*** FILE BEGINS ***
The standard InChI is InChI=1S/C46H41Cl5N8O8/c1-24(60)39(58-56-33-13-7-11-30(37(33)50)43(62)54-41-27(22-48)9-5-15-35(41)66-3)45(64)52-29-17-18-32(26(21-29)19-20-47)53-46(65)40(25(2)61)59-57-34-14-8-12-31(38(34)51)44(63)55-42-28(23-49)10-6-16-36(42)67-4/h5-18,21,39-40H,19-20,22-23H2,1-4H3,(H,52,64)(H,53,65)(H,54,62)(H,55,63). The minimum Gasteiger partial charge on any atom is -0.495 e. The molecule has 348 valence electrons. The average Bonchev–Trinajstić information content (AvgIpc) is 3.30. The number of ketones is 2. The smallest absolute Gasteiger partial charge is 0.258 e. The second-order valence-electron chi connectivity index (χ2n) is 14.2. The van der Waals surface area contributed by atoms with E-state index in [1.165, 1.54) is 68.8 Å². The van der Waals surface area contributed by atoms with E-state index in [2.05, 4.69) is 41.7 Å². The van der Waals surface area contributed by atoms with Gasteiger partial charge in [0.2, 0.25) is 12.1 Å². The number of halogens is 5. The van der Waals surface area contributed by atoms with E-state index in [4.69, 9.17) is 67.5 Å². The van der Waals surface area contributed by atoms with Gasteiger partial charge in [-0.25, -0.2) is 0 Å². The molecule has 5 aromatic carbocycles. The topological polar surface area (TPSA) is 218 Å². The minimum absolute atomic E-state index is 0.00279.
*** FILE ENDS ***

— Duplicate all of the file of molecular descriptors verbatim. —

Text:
The standard InChI is InChI=1S/C46H41Cl5N8O8/c1-24(60)39(58-56-33-13-7-11-30(37(33)50)43(62)54-41-27(22-48)9-5-15-35(41)66-3)45(64)52-29-17-18-32(26(21-29)19-20-47)53-46(65)40(25(2)61)59-57-34-14-8-12-31(38(34)51)44(63)55-42-28(23-49)10-6-16-36(42)67-4/h5-18,21,39-40H,19-20,22-23H2,1-4H3,(H,52,64)(H,53,65)(H,54,62)(H,55,63). The minimum Gasteiger partial charge on any atom is -0.495 e. The molecule has 348 valence electrons. The average Bonchev–Trinajstić information content (AvgIpc) is 3.30. The number of ketones is 2. The smallest absolute Gasteiger partial charge is 0.258 e. The second-order valence-electron chi connectivity index (χ2n) is 14.2. The van der Waals surface area contributed by atoms with E-state index in [1.165, 1.54) is 68.8 Å². The van der Waals surface area contributed by atoms with E-state index in [2.05, 4.69) is 41.7 Å². The van der Waals surface area contributed by atoms with Gasteiger partial charge in [0.2, 0.25) is 12.1 Å². The number of halogens is 5. The van der Waals surface area contributed by atoms with E-state index in [4.69, 9.17) is 67.5 Å². The van der Waals surface area contributed by atoms with Gasteiger partial charge in [-0.25, -0.2) is 0 Å². The molecule has 5 aromatic carbocycles. The topological polar surface area (TPSA) is 218 Å². The minimum absolute atomic E-state index is 0.00279.